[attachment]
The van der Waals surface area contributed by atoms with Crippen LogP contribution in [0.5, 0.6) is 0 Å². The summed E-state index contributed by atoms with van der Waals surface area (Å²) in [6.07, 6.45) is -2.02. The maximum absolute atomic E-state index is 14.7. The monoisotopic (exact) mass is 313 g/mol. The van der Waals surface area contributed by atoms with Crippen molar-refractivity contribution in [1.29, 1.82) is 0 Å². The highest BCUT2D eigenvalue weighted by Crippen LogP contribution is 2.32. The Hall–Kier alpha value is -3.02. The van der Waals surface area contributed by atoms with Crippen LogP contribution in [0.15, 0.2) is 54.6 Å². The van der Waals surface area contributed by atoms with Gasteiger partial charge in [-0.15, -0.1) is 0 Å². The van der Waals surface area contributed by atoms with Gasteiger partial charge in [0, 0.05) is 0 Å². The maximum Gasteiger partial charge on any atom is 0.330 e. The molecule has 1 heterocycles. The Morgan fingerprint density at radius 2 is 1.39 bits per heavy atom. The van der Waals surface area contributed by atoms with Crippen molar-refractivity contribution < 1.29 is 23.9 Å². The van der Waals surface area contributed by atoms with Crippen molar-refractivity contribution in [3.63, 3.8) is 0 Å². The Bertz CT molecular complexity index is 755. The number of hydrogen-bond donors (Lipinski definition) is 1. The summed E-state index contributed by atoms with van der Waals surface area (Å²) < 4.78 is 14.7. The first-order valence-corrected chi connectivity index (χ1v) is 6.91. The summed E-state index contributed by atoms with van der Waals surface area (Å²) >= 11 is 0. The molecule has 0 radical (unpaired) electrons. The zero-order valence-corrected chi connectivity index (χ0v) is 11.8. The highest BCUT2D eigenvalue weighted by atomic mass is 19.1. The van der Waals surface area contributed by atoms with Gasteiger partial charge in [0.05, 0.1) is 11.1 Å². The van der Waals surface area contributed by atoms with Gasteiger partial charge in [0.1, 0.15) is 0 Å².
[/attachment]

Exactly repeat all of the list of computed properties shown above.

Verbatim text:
The van der Waals surface area contributed by atoms with Crippen LogP contribution in [0.5, 0.6) is 0 Å². The summed E-state index contributed by atoms with van der Waals surface area (Å²) in [6.07, 6.45) is -2.02. The maximum absolute atomic E-state index is 14.7. The monoisotopic (exact) mass is 313 g/mol. The van der Waals surface area contributed by atoms with Crippen molar-refractivity contribution in [1.29, 1.82) is 0 Å². The highest BCUT2D eigenvalue weighted by Crippen LogP contribution is 2.32. The Hall–Kier alpha value is -3.02. The van der Waals surface area contributed by atoms with Crippen LogP contribution in [0.15, 0.2) is 54.6 Å². The van der Waals surface area contributed by atoms with Gasteiger partial charge in [-0.15, -0.1) is 0 Å². The van der Waals surface area contributed by atoms with Gasteiger partial charge in [0, 0.05) is 0 Å². The maximum Gasteiger partial charge on any atom is 0.330 e. The molecule has 1 heterocycles. The Morgan fingerprint density at radius 2 is 1.39 bits per heavy atom. The van der Waals surface area contributed by atoms with Crippen molar-refractivity contribution < 1.29 is 23.9 Å². The van der Waals surface area contributed by atoms with Crippen molar-refractivity contribution in [3.63, 3.8) is 0 Å². The Bertz CT molecular complexity index is 755. The number of hydrogen-bond donors (Lipinski definition) is 1. The summed E-state index contributed by atoms with van der Waals surface area (Å²) < 4.78 is 14.7. The first-order valence-corrected chi connectivity index (χ1v) is 6.91. The summed E-state index contributed by atoms with van der Waals surface area (Å²) >= 11 is 0. The molecule has 0 radical (unpaired) electrons. The zero-order valence-corrected chi connectivity index (χ0v) is 11.8. The highest BCUT2D eigenvalue weighted by atomic mass is 19.1. The van der Waals surface area contributed by atoms with Gasteiger partial charge in [0.05, 0.1) is 11.1 Å². The van der Waals surface area contributed by atoms with Gasteiger partial charge in [0.1, 0.15) is 0 Å².